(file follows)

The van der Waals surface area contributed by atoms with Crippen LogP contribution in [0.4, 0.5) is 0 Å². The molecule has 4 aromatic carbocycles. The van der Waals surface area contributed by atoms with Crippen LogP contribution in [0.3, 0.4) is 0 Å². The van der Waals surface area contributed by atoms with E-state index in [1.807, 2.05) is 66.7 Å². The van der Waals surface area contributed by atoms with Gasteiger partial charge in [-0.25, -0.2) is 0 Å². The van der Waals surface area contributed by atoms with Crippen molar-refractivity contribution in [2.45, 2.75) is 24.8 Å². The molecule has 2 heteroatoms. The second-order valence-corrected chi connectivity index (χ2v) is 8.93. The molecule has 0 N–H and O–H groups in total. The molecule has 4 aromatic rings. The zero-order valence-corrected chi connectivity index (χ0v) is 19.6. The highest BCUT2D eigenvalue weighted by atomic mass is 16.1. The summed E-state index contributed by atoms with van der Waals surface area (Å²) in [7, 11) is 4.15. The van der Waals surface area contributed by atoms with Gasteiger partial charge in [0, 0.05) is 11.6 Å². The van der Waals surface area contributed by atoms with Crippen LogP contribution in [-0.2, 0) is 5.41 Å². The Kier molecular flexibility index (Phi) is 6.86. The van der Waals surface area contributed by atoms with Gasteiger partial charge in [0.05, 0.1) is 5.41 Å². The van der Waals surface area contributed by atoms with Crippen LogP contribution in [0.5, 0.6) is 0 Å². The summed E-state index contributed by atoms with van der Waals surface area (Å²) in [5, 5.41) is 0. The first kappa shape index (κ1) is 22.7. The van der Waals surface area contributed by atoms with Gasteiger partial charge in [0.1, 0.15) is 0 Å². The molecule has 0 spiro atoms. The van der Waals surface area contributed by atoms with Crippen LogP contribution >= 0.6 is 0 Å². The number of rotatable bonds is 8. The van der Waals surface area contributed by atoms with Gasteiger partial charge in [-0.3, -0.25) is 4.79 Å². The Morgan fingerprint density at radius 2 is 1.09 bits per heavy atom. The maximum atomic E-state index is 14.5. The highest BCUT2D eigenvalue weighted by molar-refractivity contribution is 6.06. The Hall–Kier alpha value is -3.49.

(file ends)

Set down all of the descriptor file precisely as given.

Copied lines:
The van der Waals surface area contributed by atoms with Crippen LogP contribution in [0.4, 0.5) is 0 Å². The molecule has 4 aromatic carbocycles. The van der Waals surface area contributed by atoms with Crippen LogP contribution in [0.3, 0.4) is 0 Å². The van der Waals surface area contributed by atoms with E-state index in [1.807, 2.05) is 66.7 Å². The van der Waals surface area contributed by atoms with Gasteiger partial charge in [-0.25, -0.2) is 0 Å². The van der Waals surface area contributed by atoms with Crippen molar-refractivity contribution in [2.45, 2.75) is 24.8 Å². The molecule has 2 heteroatoms. The second-order valence-corrected chi connectivity index (χ2v) is 8.93. The molecule has 0 N–H and O–H groups in total. The molecule has 4 aromatic rings. The zero-order valence-corrected chi connectivity index (χ0v) is 19.6. The highest BCUT2D eigenvalue weighted by atomic mass is 16.1. The summed E-state index contributed by atoms with van der Waals surface area (Å²) in [7, 11) is 4.15. The van der Waals surface area contributed by atoms with Gasteiger partial charge in [0, 0.05) is 11.6 Å². The van der Waals surface area contributed by atoms with Crippen LogP contribution in [-0.2, 0) is 5.41 Å². The Kier molecular flexibility index (Phi) is 6.86. The van der Waals surface area contributed by atoms with Gasteiger partial charge in [0.05, 0.1) is 5.41 Å². The van der Waals surface area contributed by atoms with Crippen LogP contribution in [0.5, 0.6) is 0 Å². The summed E-state index contributed by atoms with van der Waals surface area (Å²) in [5, 5.41) is 0. The first kappa shape index (κ1) is 22.7. The van der Waals surface area contributed by atoms with Gasteiger partial charge in [0.1, 0.15) is 0 Å². The molecule has 0 spiro atoms. The van der Waals surface area contributed by atoms with Crippen LogP contribution >= 0.6 is 0 Å². The number of rotatable bonds is 8. The van der Waals surface area contributed by atoms with Gasteiger partial charge in [-0.3, -0.25) is 4.79 Å². The Morgan fingerprint density at radius 2 is 1.09 bits per heavy atom. The maximum atomic E-state index is 14.5. The highest BCUT2D eigenvalue weighted by molar-refractivity contribution is 6.06. The Hall–Kier alpha value is -3.49.